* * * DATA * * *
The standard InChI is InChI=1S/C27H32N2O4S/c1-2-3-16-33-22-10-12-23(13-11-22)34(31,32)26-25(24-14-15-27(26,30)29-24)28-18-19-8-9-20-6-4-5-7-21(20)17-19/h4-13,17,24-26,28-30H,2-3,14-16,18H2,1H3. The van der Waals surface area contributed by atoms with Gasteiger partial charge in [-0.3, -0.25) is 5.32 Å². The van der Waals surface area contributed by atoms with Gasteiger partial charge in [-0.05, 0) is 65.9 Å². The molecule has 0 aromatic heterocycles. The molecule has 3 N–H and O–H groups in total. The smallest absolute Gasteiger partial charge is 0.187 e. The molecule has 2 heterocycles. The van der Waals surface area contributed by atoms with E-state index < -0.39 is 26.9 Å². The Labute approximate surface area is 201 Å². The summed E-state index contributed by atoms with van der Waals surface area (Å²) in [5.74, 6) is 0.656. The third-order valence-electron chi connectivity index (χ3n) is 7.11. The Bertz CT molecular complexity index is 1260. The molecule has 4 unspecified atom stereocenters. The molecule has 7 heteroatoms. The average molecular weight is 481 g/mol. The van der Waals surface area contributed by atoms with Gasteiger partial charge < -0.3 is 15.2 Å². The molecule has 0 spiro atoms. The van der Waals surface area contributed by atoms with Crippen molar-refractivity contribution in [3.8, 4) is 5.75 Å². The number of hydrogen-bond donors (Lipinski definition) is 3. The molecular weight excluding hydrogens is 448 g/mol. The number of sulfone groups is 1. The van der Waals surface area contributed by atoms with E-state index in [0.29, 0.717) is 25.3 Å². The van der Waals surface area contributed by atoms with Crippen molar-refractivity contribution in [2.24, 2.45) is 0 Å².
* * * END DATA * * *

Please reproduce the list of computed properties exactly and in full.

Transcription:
The standard InChI is InChI=1S/C27H32N2O4S/c1-2-3-16-33-22-10-12-23(13-11-22)34(31,32)26-25(24-14-15-27(26,30)29-24)28-18-19-8-9-20-6-4-5-7-21(20)17-19/h4-13,17,24-26,28-30H,2-3,14-16,18H2,1H3. The van der Waals surface area contributed by atoms with Gasteiger partial charge in [-0.3, -0.25) is 5.32 Å². The van der Waals surface area contributed by atoms with Gasteiger partial charge in [-0.05, 0) is 65.9 Å². The molecule has 0 aromatic heterocycles. The molecule has 3 N–H and O–H groups in total. The smallest absolute Gasteiger partial charge is 0.187 e. The molecule has 2 heterocycles. The van der Waals surface area contributed by atoms with E-state index < -0.39 is 26.9 Å². The Labute approximate surface area is 201 Å². The summed E-state index contributed by atoms with van der Waals surface area (Å²) in [5.74, 6) is 0.656. The third-order valence-electron chi connectivity index (χ3n) is 7.11. The Bertz CT molecular complexity index is 1260. The molecule has 4 unspecified atom stereocenters. The molecule has 7 heteroatoms. The average molecular weight is 481 g/mol. The van der Waals surface area contributed by atoms with Gasteiger partial charge < -0.3 is 15.2 Å². The molecule has 0 spiro atoms. The van der Waals surface area contributed by atoms with Crippen molar-refractivity contribution in [3.8, 4) is 5.75 Å². The number of hydrogen-bond donors (Lipinski definition) is 3. The molecular weight excluding hydrogens is 448 g/mol. The number of sulfone groups is 1. The van der Waals surface area contributed by atoms with E-state index in [0.29, 0.717) is 25.3 Å². The van der Waals surface area contributed by atoms with Crippen molar-refractivity contribution in [2.24, 2.45) is 0 Å².